In the 13th century a vast forest referred to as the Great North Wood occupied must of what is now South-East London. It’s northerly boundary was Deptford, and it ran to the Selhurst area of current day Croydon in the South, but barely a few patches remain today. In The Great North Wood Tim Bird explores the history of the area as a microcosm of all development, highlighting how echoes remain in occasional place names such as Forest Hill and Honor Oak, and retelling legends. This is via a series of short tales as fragmentary as the surviving patches of woodland, evoking different moods, some matter of fact, some wipsy and hallucinatory, but all connecting with what’s been lost rather than what’s been gained.

Some of these stories are revelatory. Under the innocuous name of Pear Tree House a government control centre to be used in the event of a nuclear attack was constructed in the 1960s at Gypsy Hill, so named for being a place where people once visited from miles around to have their fortunes told. Other stories are charming historical interludes, such as the protection afforded a local doctor after doing a favour for the tent dwelling community in the woods.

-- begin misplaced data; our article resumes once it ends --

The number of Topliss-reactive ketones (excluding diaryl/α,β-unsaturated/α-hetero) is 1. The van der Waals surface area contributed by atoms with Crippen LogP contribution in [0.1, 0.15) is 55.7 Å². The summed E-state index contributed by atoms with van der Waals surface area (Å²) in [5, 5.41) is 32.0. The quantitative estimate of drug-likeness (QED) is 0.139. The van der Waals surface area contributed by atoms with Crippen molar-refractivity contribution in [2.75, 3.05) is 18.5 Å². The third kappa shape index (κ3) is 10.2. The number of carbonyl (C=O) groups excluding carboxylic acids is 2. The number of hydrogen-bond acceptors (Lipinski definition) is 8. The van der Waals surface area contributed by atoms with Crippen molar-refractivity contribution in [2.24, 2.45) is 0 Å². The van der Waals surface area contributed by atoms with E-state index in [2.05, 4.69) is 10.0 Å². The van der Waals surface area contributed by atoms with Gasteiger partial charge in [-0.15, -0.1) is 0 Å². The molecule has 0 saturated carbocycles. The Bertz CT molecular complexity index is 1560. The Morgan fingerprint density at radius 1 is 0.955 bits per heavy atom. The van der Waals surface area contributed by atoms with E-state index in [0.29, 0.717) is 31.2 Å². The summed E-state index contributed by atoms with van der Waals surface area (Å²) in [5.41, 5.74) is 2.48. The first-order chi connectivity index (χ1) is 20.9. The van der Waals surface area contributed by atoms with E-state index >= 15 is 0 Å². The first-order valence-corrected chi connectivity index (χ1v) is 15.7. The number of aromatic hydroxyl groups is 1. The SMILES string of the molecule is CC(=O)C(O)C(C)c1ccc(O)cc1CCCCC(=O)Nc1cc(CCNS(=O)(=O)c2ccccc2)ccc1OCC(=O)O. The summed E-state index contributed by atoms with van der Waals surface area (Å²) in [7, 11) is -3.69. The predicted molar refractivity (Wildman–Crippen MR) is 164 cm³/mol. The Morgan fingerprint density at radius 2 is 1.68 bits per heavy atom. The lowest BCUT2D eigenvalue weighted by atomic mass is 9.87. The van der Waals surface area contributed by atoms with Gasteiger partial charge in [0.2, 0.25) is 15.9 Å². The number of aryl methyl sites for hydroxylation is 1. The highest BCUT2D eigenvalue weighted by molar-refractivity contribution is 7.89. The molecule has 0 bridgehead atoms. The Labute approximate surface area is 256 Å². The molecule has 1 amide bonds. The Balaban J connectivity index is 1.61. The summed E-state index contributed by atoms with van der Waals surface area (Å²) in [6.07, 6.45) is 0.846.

Bird uses a fox as a motif throughout, a common predator in the ancient woods, and superbly adapted to an urban scavenging life in the present day. It’s simple cartooning using very little colour, none of it green, yet still able to evoke what the forest was, and as a final chapter, what it could be again. In this it brings to mind Robert Crumb’s twelve (and later fifteen) panel poster A Short History of America.

A quiet, contemplative and informative read, The Great North Wood supplies its pastoral objective in charming detail.